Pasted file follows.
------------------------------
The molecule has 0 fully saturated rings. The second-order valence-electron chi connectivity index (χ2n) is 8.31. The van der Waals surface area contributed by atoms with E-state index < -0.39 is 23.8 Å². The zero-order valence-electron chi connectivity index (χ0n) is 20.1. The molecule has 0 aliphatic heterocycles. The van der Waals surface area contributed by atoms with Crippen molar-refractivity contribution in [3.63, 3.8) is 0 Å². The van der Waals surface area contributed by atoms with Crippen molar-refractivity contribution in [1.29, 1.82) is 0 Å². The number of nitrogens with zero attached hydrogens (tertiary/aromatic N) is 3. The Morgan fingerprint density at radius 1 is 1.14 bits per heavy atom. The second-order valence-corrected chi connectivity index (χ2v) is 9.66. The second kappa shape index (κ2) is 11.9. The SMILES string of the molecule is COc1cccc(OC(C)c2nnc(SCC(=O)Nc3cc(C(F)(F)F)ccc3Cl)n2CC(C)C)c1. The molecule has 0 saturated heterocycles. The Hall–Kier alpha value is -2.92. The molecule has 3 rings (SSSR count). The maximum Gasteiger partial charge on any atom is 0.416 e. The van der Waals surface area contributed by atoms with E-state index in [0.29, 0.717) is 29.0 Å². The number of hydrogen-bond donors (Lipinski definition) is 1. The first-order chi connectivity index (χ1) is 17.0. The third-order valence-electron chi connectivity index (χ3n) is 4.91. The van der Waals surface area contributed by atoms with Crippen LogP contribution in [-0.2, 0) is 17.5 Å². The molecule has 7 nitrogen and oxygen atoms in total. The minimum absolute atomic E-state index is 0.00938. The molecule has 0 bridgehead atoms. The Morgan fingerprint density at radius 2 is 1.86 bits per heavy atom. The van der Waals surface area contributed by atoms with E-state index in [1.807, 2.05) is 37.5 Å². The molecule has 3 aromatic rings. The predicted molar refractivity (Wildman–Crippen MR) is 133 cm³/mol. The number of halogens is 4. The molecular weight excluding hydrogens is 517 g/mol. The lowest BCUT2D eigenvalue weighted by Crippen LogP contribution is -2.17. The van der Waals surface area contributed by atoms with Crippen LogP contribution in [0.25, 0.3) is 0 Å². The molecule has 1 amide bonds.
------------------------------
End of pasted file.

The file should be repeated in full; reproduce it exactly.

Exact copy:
The molecule has 0 fully saturated rings. The second-order valence-electron chi connectivity index (χ2n) is 8.31. The van der Waals surface area contributed by atoms with E-state index < -0.39 is 23.8 Å². The zero-order valence-electron chi connectivity index (χ0n) is 20.1. The molecule has 0 aliphatic heterocycles. The van der Waals surface area contributed by atoms with Crippen molar-refractivity contribution in [3.63, 3.8) is 0 Å². The van der Waals surface area contributed by atoms with Crippen molar-refractivity contribution in [1.29, 1.82) is 0 Å². The number of nitrogens with zero attached hydrogens (tertiary/aromatic N) is 3. The Morgan fingerprint density at radius 1 is 1.14 bits per heavy atom. The second-order valence-corrected chi connectivity index (χ2v) is 9.66. The second kappa shape index (κ2) is 11.9. The SMILES string of the molecule is COc1cccc(OC(C)c2nnc(SCC(=O)Nc3cc(C(F)(F)F)ccc3Cl)n2CC(C)C)c1. The molecule has 0 saturated heterocycles. The Hall–Kier alpha value is -2.92. The molecule has 3 rings (SSSR count). The maximum Gasteiger partial charge on any atom is 0.416 e. The van der Waals surface area contributed by atoms with E-state index in [0.29, 0.717) is 29.0 Å². The number of hydrogen-bond donors (Lipinski definition) is 1. The first-order chi connectivity index (χ1) is 17.0. The third-order valence-electron chi connectivity index (χ3n) is 4.91. The van der Waals surface area contributed by atoms with Crippen LogP contribution in [-0.2, 0) is 17.5 Å². The molecule has 7 nitrogen and oxygen atoms in total. The minimum absolute atomic E-state index is 0.00938. The molecule has 0 bridgehead atoms. The Morgan fingerprint density at radius 2 is 1.86 bits per heavy atom. The van der Waals surface area contributed by atoms with E-state index in [1.807, 2.05) is 37.5 Å². The molecule has 3 aromatic rings. The predicted molar refractivity (Wildman–Crippen MR) is 133 cm³/mol. The number of halogens is 4. The molecular weight excluding hydrogens is 517 g/mol. The lowest BCUT2D eigenvalue weighted by Crippen LogP contribution is -2.17. The van der Waals surface area contributed by atoms with Crippen LogP contribution in [0.25, 0.3) is 0 Å². The molecule has 1 amide bonds.